Today’s first reading has always puzzled me—King Ahaz seems to be saying something pious by refusing to put the Lord to the test. But apparently this refusal “wearies God.” What does this mean?
I finally looked it up, and the context makes a big difference. Without going into the messy diplomatic details, there is a simple reason King Ahaz isn’t interested in receiving a sign from God: he has already decided to put his trust in the king of Assyria instead. He doesn’t think God is strong enough to save Judah from the military threat it faces.
Despite his exasperation, Isaiah responds by speaking of God’s generosity, even when the gift was to arrive far in the future. And although Ahaz doesn’t want a sign, God promises one anyway: the virgin shall conceive, and bear a son, and shall name him Emmanuel. Neither Ahaz nor Isaiah will live to see this sign fulfilled. Emmanuel—”God is with us”—was born over seven hundred years later.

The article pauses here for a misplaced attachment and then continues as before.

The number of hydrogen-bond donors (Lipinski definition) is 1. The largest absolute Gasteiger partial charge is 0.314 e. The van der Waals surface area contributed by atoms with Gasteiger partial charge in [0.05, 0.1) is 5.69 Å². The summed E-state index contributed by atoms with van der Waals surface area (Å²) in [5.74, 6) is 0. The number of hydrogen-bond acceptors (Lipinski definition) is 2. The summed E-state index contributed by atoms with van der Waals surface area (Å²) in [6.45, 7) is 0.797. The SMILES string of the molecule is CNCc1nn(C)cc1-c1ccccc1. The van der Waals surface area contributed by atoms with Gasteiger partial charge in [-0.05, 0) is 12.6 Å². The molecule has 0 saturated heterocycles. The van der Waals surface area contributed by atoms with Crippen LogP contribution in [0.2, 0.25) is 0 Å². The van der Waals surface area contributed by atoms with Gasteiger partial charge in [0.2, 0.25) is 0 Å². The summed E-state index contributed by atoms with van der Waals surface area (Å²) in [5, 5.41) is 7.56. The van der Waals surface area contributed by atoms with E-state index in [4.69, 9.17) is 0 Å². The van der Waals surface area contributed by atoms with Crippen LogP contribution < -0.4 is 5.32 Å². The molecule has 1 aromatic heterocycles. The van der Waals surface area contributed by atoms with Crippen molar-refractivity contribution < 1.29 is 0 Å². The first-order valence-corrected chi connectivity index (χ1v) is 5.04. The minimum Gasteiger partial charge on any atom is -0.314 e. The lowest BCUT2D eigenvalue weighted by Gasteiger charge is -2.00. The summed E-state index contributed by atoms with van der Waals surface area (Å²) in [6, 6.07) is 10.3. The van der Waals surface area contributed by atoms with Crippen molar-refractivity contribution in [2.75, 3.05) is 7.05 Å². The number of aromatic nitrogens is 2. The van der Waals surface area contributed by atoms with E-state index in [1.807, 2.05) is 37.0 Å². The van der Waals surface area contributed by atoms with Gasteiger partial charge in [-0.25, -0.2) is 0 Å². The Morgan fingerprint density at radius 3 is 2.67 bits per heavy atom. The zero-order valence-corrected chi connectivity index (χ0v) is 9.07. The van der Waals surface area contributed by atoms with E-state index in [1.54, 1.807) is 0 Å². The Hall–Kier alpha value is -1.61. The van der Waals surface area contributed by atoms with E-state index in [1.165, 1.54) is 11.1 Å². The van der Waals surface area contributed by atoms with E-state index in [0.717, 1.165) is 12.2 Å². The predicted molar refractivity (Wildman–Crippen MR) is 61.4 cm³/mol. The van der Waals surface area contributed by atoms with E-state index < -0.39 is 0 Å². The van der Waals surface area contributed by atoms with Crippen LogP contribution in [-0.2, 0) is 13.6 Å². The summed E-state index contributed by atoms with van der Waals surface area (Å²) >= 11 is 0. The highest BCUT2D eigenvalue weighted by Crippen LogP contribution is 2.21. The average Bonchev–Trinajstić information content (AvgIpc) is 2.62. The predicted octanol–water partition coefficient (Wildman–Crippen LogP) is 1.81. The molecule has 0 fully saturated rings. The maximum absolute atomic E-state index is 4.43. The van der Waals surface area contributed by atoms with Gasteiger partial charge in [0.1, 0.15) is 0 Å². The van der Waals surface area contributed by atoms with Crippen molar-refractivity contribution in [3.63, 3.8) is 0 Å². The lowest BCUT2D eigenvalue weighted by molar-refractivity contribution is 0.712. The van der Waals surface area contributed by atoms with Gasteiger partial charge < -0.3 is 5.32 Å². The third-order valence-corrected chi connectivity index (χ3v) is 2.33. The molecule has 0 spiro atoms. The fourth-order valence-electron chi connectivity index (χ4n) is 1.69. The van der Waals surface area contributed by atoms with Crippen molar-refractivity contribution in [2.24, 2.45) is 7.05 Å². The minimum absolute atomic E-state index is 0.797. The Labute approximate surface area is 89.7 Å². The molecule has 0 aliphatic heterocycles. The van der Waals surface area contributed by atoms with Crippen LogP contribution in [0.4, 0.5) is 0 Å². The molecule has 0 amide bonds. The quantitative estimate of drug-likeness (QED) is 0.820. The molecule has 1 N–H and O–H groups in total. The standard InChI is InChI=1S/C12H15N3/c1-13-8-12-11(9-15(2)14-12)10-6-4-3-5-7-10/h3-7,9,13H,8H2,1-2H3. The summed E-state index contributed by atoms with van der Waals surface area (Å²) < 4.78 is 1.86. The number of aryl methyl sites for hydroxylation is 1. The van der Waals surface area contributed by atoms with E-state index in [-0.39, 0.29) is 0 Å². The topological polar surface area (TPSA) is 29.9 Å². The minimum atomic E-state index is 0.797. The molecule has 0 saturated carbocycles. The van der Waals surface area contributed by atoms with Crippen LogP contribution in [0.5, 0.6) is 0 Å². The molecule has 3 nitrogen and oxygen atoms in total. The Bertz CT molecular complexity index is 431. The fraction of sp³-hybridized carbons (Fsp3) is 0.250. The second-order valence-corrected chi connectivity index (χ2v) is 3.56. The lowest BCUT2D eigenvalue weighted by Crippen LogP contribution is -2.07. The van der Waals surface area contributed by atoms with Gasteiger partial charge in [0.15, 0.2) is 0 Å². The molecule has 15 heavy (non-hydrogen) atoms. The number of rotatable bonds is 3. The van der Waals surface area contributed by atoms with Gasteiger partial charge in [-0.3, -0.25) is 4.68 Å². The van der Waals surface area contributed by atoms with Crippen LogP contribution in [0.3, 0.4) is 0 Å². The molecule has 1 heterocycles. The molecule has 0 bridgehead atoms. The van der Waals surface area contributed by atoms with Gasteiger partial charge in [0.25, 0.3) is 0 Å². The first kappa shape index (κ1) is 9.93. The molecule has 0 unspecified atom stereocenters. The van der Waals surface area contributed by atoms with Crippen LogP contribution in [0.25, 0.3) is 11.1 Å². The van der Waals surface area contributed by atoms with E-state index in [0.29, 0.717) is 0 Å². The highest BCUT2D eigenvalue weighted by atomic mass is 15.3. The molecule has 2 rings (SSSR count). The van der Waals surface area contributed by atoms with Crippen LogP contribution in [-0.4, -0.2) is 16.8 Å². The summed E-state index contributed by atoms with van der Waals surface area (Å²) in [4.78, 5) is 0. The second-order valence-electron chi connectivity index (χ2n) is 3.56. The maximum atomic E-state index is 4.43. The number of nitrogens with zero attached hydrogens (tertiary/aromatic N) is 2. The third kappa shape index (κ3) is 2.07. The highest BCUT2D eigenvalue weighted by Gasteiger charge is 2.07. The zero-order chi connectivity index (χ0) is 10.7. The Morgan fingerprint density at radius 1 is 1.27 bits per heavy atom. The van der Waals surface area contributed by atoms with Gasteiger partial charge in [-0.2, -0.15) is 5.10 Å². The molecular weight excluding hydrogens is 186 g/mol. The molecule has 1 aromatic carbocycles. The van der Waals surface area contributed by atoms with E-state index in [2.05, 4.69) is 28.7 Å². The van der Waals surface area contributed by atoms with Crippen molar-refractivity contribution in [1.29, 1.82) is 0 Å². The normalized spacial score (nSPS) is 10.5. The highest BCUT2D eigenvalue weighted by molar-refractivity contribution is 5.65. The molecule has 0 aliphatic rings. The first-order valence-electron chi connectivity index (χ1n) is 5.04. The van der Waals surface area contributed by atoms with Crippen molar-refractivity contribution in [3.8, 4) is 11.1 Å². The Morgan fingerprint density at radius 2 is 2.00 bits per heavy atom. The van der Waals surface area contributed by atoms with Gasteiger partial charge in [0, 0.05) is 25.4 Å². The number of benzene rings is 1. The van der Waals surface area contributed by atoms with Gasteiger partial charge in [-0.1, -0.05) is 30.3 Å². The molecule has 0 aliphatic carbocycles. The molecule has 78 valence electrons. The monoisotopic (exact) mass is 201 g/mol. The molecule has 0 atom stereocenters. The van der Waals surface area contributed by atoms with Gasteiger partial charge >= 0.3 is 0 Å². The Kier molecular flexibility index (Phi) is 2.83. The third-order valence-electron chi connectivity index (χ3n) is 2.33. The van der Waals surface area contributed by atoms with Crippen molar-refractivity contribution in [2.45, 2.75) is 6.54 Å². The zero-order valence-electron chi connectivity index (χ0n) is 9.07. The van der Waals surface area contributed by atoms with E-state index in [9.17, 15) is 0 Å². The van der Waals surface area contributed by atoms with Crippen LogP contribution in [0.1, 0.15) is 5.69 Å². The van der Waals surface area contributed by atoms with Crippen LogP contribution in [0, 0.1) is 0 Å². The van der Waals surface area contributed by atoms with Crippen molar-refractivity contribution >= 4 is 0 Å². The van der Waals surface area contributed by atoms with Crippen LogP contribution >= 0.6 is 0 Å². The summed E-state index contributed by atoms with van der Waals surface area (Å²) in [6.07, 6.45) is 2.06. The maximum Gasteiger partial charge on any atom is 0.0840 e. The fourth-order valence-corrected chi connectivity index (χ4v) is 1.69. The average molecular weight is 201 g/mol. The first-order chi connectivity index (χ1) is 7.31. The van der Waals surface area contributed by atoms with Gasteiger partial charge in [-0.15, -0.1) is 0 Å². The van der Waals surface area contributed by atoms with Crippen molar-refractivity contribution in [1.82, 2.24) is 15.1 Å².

This is generosity on God’s scale: Ahaz wanted a military victory and to retain his power; what God promised him instead was the salvation of the whole human race.
This generosity seems to be a pattern with our God. How many times have I prayed for something, not gotten it, and been surprised with a different, more magnificent gift than I could even have imagined? Often. However, like the people of Israel in the reading, I have had to be patient.
We mothers spend a lot of time being patient in little ways—three-year-olds dressing themselves and teenagers in the bathroom come to mind—waiting to see the fruits of our labors takes much longer. A child’s life is not completed in a day, or a decade. And even as our children grow, many of the effects of our work and prayer on our children’s behalf aren’t visible to our earthly eyes.
Advent is a time of waiting—and a time of hope. It’s a time to focus on practicing the patience we need so much as moms. It’s a good time to remind ourselves that just as Isaiah’s prophecy was worthy of trust, we can trust in God to continue to pour out his generosity on his people, including ourselves and our families. And while his gifts may require patience, we can be sure they will be more than we ever could have asked for.